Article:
Otherwise WAS treatment is focused on managing symptoms and preventing complications. The greatest mortality risk in WAS before age 30 is from bleeding so aspirin and other nonsteroidal anti-inflammatory drugs that may interfere with already compromised platelet function should generally be avoided.[13] Circumcision, as well as elective surgeries, should generally be deferred in males with thrombocytopenia until after HCT if possible. Protective helmets can help protect children from life-threatening intracranial hemorrhage (brain bleed) which could result from head injuries. Patients may require platelet transfusions when there is extreme bloodloss (such as during surgery) or for very low platelets splenectomy (removal of the spleen) may also be lifesaving.[24] However, splenectomy is generally considered palliative and is not universally recommended in WAS because it can increase the risk of life-threatening infections.[25][13] Post-splenectomy patients will require lifelong antibiotic prophyllaxis to prevent infections. Study of eltrombopag, a thrombopoietic agent used to increase platelets in ImmuneThrombocytopenic Purpura (ITP), in WAS concluded that although it increased platelet numbers it failed to increase platelet activation in most patients.[26] It has since been proposed the eltrombopag may be used to bridge to HCT in patients with severe thrombocytopenia to normalize platelet numbers without transfusions and decrease bleeding events.[27] Anemia from bleeding may require iron supplementation or blood transfusion. Regular surveillance of blood counts is recommended.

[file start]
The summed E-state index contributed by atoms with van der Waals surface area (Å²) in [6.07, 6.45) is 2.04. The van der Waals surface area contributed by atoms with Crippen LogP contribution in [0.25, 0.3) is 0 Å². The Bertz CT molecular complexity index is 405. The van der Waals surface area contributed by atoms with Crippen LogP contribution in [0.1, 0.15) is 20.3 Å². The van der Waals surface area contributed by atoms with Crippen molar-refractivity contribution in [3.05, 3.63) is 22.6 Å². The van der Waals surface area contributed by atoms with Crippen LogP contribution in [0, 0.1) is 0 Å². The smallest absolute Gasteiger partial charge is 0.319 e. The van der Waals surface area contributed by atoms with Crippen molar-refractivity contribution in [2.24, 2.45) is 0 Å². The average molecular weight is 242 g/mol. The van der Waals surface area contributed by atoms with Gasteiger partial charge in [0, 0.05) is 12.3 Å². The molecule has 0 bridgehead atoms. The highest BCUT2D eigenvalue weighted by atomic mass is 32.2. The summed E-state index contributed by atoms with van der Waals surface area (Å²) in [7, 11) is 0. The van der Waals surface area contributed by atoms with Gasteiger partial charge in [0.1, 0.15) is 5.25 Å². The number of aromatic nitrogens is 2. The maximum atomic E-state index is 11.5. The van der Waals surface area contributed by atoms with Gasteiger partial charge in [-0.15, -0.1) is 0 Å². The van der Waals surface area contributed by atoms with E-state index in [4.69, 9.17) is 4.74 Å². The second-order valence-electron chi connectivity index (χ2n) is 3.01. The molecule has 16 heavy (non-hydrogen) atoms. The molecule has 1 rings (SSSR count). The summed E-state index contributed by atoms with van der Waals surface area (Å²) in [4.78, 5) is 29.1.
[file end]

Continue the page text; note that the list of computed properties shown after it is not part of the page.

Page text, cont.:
Infections and autoimmune disease

For patients with frequent infections, intravenous immunoglobulins (IVIG) or subcutaneous immunoglobulins can be regularly scheduled to boost the immune system. Adequacy of IVIG replacement can be assessed via periodic lab draws. WAS patients with immune system compromise may benefit from antibiotic prophylaxis, for example by taking trimethoprim-sulfamethoxazole to prevent Pneumocystis jiroveci-related pneumonia. Similarly, prophylactic antibiotic use may also be considered in patients with recurrent bacterial sinus or lung infections. When there are signs or symptoms of an infection, prompt and thorough evaluation is important including blood cultures to guide therapy (often IV antibiotics). Live vaccines (such as MMR or rotavirus) should be avoided during routine childhood vaccination. Inactivated vaccines may be given safely but may not provide protective levels of immunity. Eczema is generally treated with topical steroids, and if chronic skin infections exacerbate eczema an antibiotic may also be given. Autoimmune disease is managed with judicious use of appropriate immunosuppressants.

Gene therapy